Furthermore, there are another 58 unreserved constituencies where Muslim vote share is between 10 to 20 per cent. Here it is possible to influence the voting trend in favour of a candidate who is acutely conscious of community’s developmental needs. The State has 61 reserved seats for SCs and STs. Among the 33 reserved segments, Muslims range from 20 to 53 per cent while in other 28 reserved category seats, they command votes ranging between 10 to 20 per cent. Dr. Zafar Mahmood calculates that Muslims could easily get around 80 members elected from their community while in nearly half of the remaining they can influence the election in a manner that the outcome will not be against their wishes and interests. The current West Bengal Assembly has 59 Muslim MLAs.
Route to Reservation
Reservation for the community in public employment and educational institutions should also receive due attention. When Kerala, Karnataka and Tamil Nadu—where Muslims appear much more educated and well off—could have reservation for Muslims, why not in West Bengal where their plight is much more pathetic. The community must explore the various options to seek reservation. Karnataka offers them 4 per cent reservation as a special (2B) category under the OBCs. Kerala has 12% reservation for Muslims while in Tamil Nadu, both Muslims and Christians were given 3.5% reservations during the previous DMK rule. Kerala introduced the reservation for Muslim in 1970s. In Karnataka, a comprehensive survey by the Minorities Commission (where virtually every minority household was counted) in 1994 resulted in the creation of the 2B category and it proceeded in stages, first in CET, then its extension for the subsequent years and then its extension to Government jobs. In Tamil Nadu, the Dravidian party governments had sought special provision to extend the reservations to 69% (much beyond the Supreme Court cap of 50%). Backwardness of the Muslim community was too evident to be excluded from this category.
In the former Andhra Pradesh, the bid to seek reservation for Muslims proved abortive twice as the Hyderabad High Court pointed out procedural deficiencies in establishment of backwardness, although it did not oppose religion based reservation per se. Currently, in the newly carved Telangana state, a Commission headed by K. Sudheer, former Special Chief Secretary, is once again figuring a way out for reservation for Muslims. The Commission has Dr. Ameerullah Khan of Indian School of Business, Dr. Abdus Shabaan of Tata Institute of Social Sciences, Mumbai and Prof. Abdul Bari on its panel of members. The Commission has completed hearings in six of the 12 districts in the State where Muslims constitute 12.68% of the population. It is to present its report to the government by March 31.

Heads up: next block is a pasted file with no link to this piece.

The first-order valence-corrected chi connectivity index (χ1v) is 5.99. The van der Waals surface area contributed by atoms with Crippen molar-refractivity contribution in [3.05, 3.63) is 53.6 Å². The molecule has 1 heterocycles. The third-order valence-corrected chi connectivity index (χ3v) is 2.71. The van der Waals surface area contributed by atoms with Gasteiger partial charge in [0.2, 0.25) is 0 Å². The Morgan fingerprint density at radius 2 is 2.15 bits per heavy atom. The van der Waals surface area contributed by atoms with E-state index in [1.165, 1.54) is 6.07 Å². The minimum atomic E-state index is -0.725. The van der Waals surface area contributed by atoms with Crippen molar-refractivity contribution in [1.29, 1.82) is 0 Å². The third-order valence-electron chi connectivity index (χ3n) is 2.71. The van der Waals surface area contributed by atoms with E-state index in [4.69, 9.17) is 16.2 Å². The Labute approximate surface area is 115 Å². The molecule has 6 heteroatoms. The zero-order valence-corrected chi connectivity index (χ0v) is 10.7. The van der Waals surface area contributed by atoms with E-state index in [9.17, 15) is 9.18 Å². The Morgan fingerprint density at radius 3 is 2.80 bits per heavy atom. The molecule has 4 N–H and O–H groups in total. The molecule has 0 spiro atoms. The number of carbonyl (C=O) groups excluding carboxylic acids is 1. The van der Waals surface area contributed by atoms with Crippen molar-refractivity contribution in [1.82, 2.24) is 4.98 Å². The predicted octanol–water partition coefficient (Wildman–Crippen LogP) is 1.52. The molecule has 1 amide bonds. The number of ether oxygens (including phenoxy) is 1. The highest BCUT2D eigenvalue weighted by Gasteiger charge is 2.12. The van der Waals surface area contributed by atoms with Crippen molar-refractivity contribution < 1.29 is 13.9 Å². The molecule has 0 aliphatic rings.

These should serve as precedents for West Bengal Muslims in the next five years to press their case for reservation. The election offers an opportunity for pressing this demand and inclusion in the manifesto. Muslims should neither follow AIMIM style of communal politics, nor the Muslim League pattern of Kerala would suit them. The solidarity should be brought forth on the basis of socio-economic and educational needs. They should not even be asking for wages for imams and the mosques. These are private religious needs of the community and should not be sought from the State. They should be wary of political parties that promise salaries for imams and teaching facilities of Arabic in the State. No pampering of religious sentiments should ever be entertained.